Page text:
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Analyst shares insights on Iowa caucuses

Canisius College website

The results from Monday's Iowa caucuses may not predict the candidates for the November presidential election. Canisius College political science professor Michael Haselswerdt believes more twists are ahead, especially for the Republican contenders.

While New York has not been a factor in deciding recent presidential candidates, 2016 could different.

"It's more likely on the Republican side of things than on the Democratic side," Haselswerdt speculated regarding the prospects of a key race developing in the New York Primary. 

"I think Clinton will do better when you get into more traditionally Democratic constituencies. For Republicans, it's going to be bouncy. I don't think Rubio will do all that well, nor Cruz, in New Hampshire."

Cruz struck first with a win in Iowa, followed by Donald Trump and Marco Rubio.

"I think it's going to be back and forth with those guys."

Trump may not have not lived up to his self-proclaimed "winner" status, but the Iowa results were enlightening.

"He (Trump) accomplished an awful lot. He did things in a very different way, something we haven't seen before. He didn't use a ground organization. He didn't spend a lot of time in diners and stuff," Haselswerdt said.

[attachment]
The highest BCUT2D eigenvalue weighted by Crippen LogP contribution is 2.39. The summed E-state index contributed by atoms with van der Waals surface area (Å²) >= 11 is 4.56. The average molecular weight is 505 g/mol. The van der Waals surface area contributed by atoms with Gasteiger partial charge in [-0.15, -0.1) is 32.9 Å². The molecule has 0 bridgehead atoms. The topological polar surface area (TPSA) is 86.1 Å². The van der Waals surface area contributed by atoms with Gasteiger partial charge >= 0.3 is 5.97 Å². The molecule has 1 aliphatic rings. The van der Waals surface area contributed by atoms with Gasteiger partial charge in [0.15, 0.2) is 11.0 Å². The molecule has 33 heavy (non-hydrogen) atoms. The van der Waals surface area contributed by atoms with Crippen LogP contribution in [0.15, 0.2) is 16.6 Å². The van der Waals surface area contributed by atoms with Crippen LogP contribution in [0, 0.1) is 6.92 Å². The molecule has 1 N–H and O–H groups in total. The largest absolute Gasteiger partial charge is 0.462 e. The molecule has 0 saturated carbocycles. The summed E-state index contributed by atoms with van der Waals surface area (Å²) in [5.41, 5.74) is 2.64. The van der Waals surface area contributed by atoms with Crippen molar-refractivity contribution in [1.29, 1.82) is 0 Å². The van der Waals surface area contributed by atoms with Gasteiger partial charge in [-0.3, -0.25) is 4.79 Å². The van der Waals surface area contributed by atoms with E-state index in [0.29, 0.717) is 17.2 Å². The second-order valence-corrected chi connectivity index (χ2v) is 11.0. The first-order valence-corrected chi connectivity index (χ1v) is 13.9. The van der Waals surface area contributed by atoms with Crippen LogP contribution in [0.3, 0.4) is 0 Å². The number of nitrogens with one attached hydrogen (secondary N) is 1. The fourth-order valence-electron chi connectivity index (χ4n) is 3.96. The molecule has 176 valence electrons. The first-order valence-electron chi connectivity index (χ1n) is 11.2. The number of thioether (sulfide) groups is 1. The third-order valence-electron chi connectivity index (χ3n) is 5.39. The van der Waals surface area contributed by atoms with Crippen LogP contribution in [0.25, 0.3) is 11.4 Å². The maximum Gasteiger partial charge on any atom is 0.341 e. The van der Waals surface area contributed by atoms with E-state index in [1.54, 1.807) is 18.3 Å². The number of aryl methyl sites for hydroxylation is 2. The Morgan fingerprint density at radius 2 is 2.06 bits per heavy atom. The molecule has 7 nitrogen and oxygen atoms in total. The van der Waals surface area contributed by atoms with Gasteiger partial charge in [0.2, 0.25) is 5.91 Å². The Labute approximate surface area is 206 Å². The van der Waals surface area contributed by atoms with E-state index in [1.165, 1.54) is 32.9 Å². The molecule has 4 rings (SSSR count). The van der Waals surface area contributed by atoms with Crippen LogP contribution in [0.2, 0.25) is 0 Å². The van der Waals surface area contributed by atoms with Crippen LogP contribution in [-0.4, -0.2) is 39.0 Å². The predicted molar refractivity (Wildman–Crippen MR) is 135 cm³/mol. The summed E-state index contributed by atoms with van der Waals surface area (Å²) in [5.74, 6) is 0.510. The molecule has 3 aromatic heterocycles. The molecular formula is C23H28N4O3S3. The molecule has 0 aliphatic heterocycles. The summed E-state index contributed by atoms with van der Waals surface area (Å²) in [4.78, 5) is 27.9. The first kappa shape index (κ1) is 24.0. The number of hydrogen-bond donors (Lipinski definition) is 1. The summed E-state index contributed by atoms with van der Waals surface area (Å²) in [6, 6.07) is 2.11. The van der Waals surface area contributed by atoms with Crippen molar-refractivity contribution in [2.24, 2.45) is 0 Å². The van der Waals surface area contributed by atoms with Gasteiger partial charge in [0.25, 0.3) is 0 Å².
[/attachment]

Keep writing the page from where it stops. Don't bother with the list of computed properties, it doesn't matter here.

"That's a different approach to Iowa. He did very well with that approach."

The runner-up on the Democratic side, Bernie Sanders, finished a very close second behind Hillary Clinton.

"It's a little early to be talking about a revolution, but I think that, for him, he (Sanders) did well."

Still, Haselswerdt sees Sanders as a long shot candidate moving forward.

"I have a sense that the Clinton machine is going to be pretty tough once you get into the mainstream (primary states)."

Monday - Friday, 6 a.m. - 10 a.m.

Jay joined Buffalo Toronto Public Media in 2008 and has been local host for NPR's "Morning Edition" ever since. In June, 2022, he was named one of the co-hosts of WBFO's "Buffalo, What's Next."

A graduate of St. Mary's of the Lake School, St. Francis High School and Buffalo State College, Jay has worked most of his professional career in Buffalo. Outside of public media, he continues in longstanding roles as the public address announcer for the Buffalo Sabres of the National Hockey League and as play-by-play voice of Canisius College basketball.